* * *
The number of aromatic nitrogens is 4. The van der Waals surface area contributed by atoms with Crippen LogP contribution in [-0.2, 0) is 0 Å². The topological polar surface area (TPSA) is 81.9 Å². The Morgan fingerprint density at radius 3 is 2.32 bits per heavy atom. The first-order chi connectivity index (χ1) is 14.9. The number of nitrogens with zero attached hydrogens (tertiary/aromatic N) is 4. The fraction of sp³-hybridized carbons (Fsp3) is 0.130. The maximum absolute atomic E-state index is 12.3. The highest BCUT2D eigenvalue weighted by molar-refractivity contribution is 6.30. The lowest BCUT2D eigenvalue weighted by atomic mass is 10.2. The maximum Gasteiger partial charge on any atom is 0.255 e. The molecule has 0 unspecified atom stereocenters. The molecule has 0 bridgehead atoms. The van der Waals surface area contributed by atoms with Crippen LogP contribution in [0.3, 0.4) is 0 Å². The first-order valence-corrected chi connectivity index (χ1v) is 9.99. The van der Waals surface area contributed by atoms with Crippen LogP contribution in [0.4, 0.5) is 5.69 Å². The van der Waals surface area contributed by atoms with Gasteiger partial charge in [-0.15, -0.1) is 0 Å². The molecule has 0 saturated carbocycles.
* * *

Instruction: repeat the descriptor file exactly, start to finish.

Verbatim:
The number of aromatic nitrogens is 4. The van der Waals surface area contributed by atoms with Crippen LogP contribution in [-0.2, 0) is 0 Å². The topological polar surface area (TPSA) is 81.9 Å². The Morgan fingerprint density at radius 3 is 2.32 bits per heavy atom. The first-order chi connectivity index (χ1) is 14.9. The number of nitrogens with zero attached hydrogens (tertiary/aromatic N) is 4. The fraction of sp³-hybridized carbons (Fsp3) is 0.130. The maximum absolute atomic E-state index is 12.3. The highest BCUT2D eigenvalue weighted by molar-refractivity contribution is 6.30. The lowest BCUT2D eigenvalue weighted by atomic mass is 10.2. The maximum Gasteiger partial charge on any atom is 0.255 e. The molecule has 0 unspecified atom stereocenters. The molecule has 0 bridgehead atoms. The van der Waals surface area contributed by atoms with Crippen LogP contribution in [0.3, 0.4) is 0 Å². The first-order valence-corrected chi connectivity index (χ1v) is 9.99. The van der Waals surface area contributed by atoms with Crippen LogP contribution in [0.4, 0.5) is 5.69 Å². The van der Waals surface area contributed by atoms with Gasteiger partial charge in [-0.15, -0.1) is 0 Å². The molecule has 0 saturated carbocycles.